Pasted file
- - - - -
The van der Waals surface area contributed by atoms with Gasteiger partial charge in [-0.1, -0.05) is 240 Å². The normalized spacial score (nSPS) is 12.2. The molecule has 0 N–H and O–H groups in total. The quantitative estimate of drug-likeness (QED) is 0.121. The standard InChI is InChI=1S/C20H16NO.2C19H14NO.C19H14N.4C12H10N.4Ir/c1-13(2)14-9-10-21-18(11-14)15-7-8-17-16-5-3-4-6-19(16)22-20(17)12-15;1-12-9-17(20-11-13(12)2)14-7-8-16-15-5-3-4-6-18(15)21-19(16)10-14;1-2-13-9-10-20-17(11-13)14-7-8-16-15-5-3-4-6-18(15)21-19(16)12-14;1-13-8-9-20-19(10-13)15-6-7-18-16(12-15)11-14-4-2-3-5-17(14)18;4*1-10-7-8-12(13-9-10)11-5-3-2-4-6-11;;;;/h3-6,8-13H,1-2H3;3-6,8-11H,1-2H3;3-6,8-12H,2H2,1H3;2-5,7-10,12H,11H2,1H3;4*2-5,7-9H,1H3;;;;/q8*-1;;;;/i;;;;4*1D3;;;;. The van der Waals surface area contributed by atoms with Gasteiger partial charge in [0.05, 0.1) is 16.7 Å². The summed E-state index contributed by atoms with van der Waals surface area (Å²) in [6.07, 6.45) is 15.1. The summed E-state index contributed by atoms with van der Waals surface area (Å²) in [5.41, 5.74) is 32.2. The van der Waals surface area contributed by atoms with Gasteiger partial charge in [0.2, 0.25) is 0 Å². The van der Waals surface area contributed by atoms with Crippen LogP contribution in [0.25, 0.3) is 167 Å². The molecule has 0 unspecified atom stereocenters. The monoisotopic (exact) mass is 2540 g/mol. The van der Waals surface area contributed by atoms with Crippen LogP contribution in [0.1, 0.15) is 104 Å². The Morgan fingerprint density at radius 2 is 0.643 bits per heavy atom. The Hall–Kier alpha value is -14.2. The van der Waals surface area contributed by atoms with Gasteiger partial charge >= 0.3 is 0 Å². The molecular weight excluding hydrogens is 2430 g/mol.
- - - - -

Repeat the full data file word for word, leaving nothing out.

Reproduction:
The van der Waals surface area contributed by atoms with Gasteiger partial charge in [-0.1, -0.05) is 240 Å². The normalized spacial score (nSPS) is 12.2. The molecule has 0 N–H and O–H groups in total. The quantitative estimate of drug-likeness (QED) is 0.121. The standard InChI is InChI=1S/C20H16NO.2C19H14NO.C19H14N.4C12H10N.4Ir/c1-13(2)14-9-10-21-18(11-14)15-7-8-17-16-5-3-4-6-19(16)22-20(17)12-15;1-12-9-17(20-11-13(12)2)14-7-8-16-15-5-3-4-6-18(15)21-19(16)10-14;1-2-13-9-10-20-17(11-13)14-7-8-16-15-5-3-4-6-18(15)21-19(16)12-14;1-13-8-9-20-19(10-13)15-6-7-18-16(12-15)11-14-4-2-3-5-17(14)18;4*1-10-7-8-12(13-9-10)11-5-3-2-4-6-11;;;;/h3-6,8-13H,1-2H3;3-6,8-11H,1-2H3;3-6,8-12H,2H2,1H3;2-5,7-10,12H,11H2,1H3;4*2-5,7-9H,1H3;;;;/q8*-1;;;;/i;;;;4*1D3;;;;. The van der Waals surface area contributed by atoms with Gasteiger partial charge in [0.05, 0.1) is 16.7 Å². The summed E-state index contributed by atoms with van der Waals surface area (Å²) in [6.07, 6.45) is 15.1. The summed E-state index contributed by atoms with van der Waals surface area (Å²) in [5.41, 5.74) is 32.2. The van der Waals surface area contributed by atoms with Gasteiger partial charge in [0.2, 0.25) is 0 Å². The van der Waals surface area contributed by atoms with Crippen LogP contribution in [0.25, 0.3) is 167 Å². The molecule has 0 unspecified atom stereocenters. The monoisotopic (exact) mass is 2540 g/mol. The van der Waals surface area contributed by atoms with Crippen LogP contribution in [0.1, 0.15) is 104 Å². The Morgan fingerprint density at radius 2 is 0.643 bits per heavy atom. The Hall–Kier alpha value is -14.2. The van der Waals surface area contributed by atoms with Gasteiger partial charge >= 0.3 is 0 Å². The molecular weight excluding hydrogens is 2430 g/mol.